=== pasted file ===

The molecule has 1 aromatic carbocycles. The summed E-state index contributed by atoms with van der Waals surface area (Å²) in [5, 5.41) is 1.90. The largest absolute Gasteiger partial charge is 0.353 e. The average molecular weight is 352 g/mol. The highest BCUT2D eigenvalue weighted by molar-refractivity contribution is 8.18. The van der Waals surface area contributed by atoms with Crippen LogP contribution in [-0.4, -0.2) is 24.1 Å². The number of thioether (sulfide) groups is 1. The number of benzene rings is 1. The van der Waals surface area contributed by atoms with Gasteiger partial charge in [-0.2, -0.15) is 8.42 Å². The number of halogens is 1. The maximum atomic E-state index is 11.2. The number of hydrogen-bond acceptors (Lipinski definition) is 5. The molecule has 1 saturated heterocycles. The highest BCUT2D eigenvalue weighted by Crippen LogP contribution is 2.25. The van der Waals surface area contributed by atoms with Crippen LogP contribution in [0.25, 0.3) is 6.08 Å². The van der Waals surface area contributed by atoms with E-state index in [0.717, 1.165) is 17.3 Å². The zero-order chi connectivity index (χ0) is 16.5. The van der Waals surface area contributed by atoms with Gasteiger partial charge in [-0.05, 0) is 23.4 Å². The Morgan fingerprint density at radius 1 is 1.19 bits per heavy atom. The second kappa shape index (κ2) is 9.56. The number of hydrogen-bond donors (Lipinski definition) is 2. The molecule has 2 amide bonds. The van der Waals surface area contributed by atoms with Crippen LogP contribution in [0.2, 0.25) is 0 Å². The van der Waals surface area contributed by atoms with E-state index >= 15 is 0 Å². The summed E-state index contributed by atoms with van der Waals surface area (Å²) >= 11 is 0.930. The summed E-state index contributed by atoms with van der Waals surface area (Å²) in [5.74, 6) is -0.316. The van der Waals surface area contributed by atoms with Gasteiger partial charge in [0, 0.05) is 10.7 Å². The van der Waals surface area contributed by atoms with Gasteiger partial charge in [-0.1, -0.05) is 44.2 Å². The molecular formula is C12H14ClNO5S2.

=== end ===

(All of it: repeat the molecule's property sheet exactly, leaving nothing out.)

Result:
The molecule has 1 aromatic carbocycles. The summed E-state index contributed by atoms with van der Waals surface area (Å²) in [5, 5.41) is 1.90. The largest absolute Gasteiger partial charge is 0.353 e. The average molecular weight is 352 g/mol. The highest BCUT2D eigenvalue weighted by molar-refractivity contribution is 8.18. The van der Waals surface area contributed by atoms with Crippen LogP contribution in [-0.4, -0.2) is 24.1 Å². The number of thioether (sulfide) groups is 1. The number of benzene rings is 1. The van der Waals surface area contributed by atoms with Gasteiger partial charge in [-0.2, -0.15) is 8.42 Å². The number of halogens is 1. The maximum atomic E-state index is 11.2. The number of hydrogen-bond acceptors (Lipinski definition) is 5. The molecule has 1 saturated heterocycles. The highest BCUT2D eigenvalue weighted by Crippen LogP contribution is 2.25. The van der Waals surface area contributed by atoms with Crippen LogP contribution in [0.25, 0.3) is 6.08 Å². The van der Waals surface area contributed by atoms with E-state index in [0.717, 1.165) is 17.3 Å². The zero-order chi connectivity index (χ0) is 16.5. The van der Waals surface area contributed by atoms with Gasteiger partial charge in [-0.05, 0) is 23.4 Å². The Morgan fingerprint density at radius 1 is 1.19 bits per heavy atom. The second kappa shape index (κ2) is 9.56. The number of hydrogen-bond donors (Lipinski definition) is 2. The molecule has 2 amide bonds. The van der Waals surface area contributed by atoms with Crippen LogP contribution in [0.2, 0.25) is 0 Å². The van der Waals surface area contributed by atoms with E-state index >= 15 is 0 Å². The summed E-state index contributed by atoms with van der Waals surface area (Å²) >= 11 is 0.930. The summed E-state index contributed by atoms with van der Waals surface area (Å²) in [5.74, 6) is -0.316. The van der Waals surface area contributed by atoms with Gasteiger partial charge in [0, 0.05) is 10.7 Å². The van der Waals surface area contributed by atoms with Gasteiger partial charge in [-0.1, -0.05) is 44.2 Å². The molecular formula is C12H14ClNO5S2.